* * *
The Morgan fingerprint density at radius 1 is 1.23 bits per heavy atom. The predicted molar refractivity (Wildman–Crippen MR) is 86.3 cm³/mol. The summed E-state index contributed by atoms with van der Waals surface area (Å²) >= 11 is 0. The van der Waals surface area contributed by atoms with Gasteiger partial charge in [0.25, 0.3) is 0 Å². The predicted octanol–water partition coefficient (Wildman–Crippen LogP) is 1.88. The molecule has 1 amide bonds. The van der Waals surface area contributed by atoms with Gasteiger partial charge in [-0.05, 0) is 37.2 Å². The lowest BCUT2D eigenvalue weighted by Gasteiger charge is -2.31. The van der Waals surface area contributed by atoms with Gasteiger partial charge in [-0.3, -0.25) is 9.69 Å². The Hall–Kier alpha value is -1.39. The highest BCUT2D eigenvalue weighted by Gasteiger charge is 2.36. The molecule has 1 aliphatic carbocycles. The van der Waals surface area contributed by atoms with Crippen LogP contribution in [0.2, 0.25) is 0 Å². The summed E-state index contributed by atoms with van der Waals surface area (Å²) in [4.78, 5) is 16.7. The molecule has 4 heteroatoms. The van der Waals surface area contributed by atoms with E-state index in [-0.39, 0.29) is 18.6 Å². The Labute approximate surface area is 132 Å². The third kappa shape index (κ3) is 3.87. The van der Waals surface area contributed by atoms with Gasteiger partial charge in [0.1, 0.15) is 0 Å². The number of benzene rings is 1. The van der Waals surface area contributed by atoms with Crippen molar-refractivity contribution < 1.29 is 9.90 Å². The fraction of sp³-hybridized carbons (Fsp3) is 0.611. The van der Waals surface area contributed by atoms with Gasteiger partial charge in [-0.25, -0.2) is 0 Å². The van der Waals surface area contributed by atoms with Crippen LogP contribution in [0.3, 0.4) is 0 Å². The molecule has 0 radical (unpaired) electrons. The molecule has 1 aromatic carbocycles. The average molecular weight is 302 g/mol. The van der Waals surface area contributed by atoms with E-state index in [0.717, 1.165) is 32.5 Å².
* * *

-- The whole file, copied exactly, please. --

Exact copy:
The Morgan fingerprint density at radius 1 is 1.23 bits per heavy atom. The predicted molar refractivity (Wildman–Crippen MR) is 86.3 cm³/mol. The summed E-state index contributed by atoms with van der Waals surface area (Å²) >= 11 is 0. The van der Waals surface area contributed by atoms with Gasteiger partial charge in [0.25, 0.3) is 0 Å². The predicted octanol–water partition coefficient (Wildman–Crippen LogP) is 1.88. The molecule has 1 amide bonds. The van der Waals surface area contributed by atoms with Gasteiger partial charge in [-0.05, 0) is 37.2 Å². The lowest BCUT2D eigenvalue weighted by Gasteiger charge is -2.31. The van der Waals surface area contributed by atoms with Gasteiger partial charge in [-0.3, -0.25) is 9.69 Å². The Hall–Kier alpha value is -1.39. The highest BCUT2D eigenvalue weighted by Gasteiger charge is 2.36. The molecule has 1 aliphatic carbocycles. The van der Waals surface area contributed by atoms with Crippen LogP contribution in [0.2, 0.25) is 0 Å². The summed E-state index contributed by atoms with van der Waals surface area (Å²) in [4.78, 5) is 16.7. The molecule has 4 heteroatoms. The van der Waals surface area contributed by atoms with E-state index in [-0.39, 0.29) is 18.6 Å². The Labute approximate surface area is 132 Å². The third kappa shape index (κ3) is 3.87. The van der Waals surface area contributed by atoms with Gasteiger partial charge in [0.1, 0.15) is 0 Å². The number of benzene rings is 1. The van der Waals surface area contributed by atoms with Crippen molar-refractivity contribution < 1.29 is 9.90 Å². The fraction of sp³-hybridized carbons (Fsp3) is 0.611. The van der Waals surface area contributed by atoms with Gasteiger partial charge in [-0.25, -0.2) is 0 Å². The van der Waals surface area contributed by atoms with Crippen LogP contribution in [0.3, 0.4) is 0 Å². The molecule has 0 radical (unpaired) electrons. The molecule has 1 aromatic carbocycles. The average molecular weight is 302 g/mol. The van der Waals surface area contributed by atoms with E-state index in [0.717, 1.165) is 32.5 Å².